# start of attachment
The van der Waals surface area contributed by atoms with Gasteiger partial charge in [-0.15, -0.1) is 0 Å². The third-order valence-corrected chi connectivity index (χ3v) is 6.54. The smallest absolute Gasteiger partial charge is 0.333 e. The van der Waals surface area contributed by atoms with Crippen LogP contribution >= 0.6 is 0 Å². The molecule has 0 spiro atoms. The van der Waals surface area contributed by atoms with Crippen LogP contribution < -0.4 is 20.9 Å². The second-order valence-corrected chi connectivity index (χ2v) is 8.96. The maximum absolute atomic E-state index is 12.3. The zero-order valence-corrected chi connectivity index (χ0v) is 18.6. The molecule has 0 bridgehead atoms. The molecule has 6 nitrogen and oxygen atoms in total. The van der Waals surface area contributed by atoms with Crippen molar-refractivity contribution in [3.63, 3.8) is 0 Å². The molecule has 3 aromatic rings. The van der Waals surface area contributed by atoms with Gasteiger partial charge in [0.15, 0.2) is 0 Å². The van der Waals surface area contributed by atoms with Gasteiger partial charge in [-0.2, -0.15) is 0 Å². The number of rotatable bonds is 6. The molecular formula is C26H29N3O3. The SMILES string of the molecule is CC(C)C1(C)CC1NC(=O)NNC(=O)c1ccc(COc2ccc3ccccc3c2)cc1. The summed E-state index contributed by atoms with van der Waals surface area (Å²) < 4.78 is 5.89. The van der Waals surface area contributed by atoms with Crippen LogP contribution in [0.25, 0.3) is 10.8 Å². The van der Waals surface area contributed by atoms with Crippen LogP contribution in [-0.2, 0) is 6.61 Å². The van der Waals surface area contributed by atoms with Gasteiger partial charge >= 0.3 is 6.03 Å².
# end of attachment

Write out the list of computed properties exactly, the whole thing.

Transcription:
The van der Waals surface area contributed by atoms with Gasteiger partial charge in [-0.15, -0.1) is 0 Å². The third-order valence-corrected chi connectivity index (χ3v) is 6.54. The smallest absolute Gasteiger partial charge is 0.333 e. The van der Waals surface area contributed by atoms with Crippen LogP contribution >= 0.6 is 0 Å². The molecule has 0 spiro atoms. The van der Waals surface area contributed by atoms with Crippen LogP contribution < -0.4 is 20.9 Å². The second-order valence-corrected chi connectivity index (χ2v) is 8.96. The maximum absolute atomic E-state index is 12.3. The zero-order valence-corrected chi connectivity index (χ0v) is 18.6. The molecule has 0 bridgehead atoms. The molecule has 6 nitrogen and oxygen atoms in total. The van der Waals surface area contributed by atoms with Crippen molar-refractivity contribution in [3.63, 3.8) is 0 Å². The molecule has 3 aromatic rings. The van der Waals surface area contributed by atoms with Gasteiger partial charge in [0.15, 0.2) is 0 Å². The van der Waals surface area contributed by atoms with Gasteiger partial charge in [-0.2, -0.15) is 0 Å². The number of rotatable bonds is 6. The molecular formula is C26H29N3O3. The SMILES string of the molecule is CC(C)C1(C)CC1NC(=O)NNC(=O)c1ccc(COc2ccc3ccccc3c2)cc1. The summed E-state index contributed by atoms with van der Waals surface area (Å²) < 4.78 is 5.89. The van der Waals surface area contributed by atoms with Crippen LogP contribution in [0.25, 0.3) is 10.8 Å². The van der Waals surface area contributed by atoms with Crippen LogP contribution in [-0.2, 0) is 6.61 Å². The van der Waals surface area contributed by atoms with Gasteiger partial charge >= 0.3 is 6.03 Å².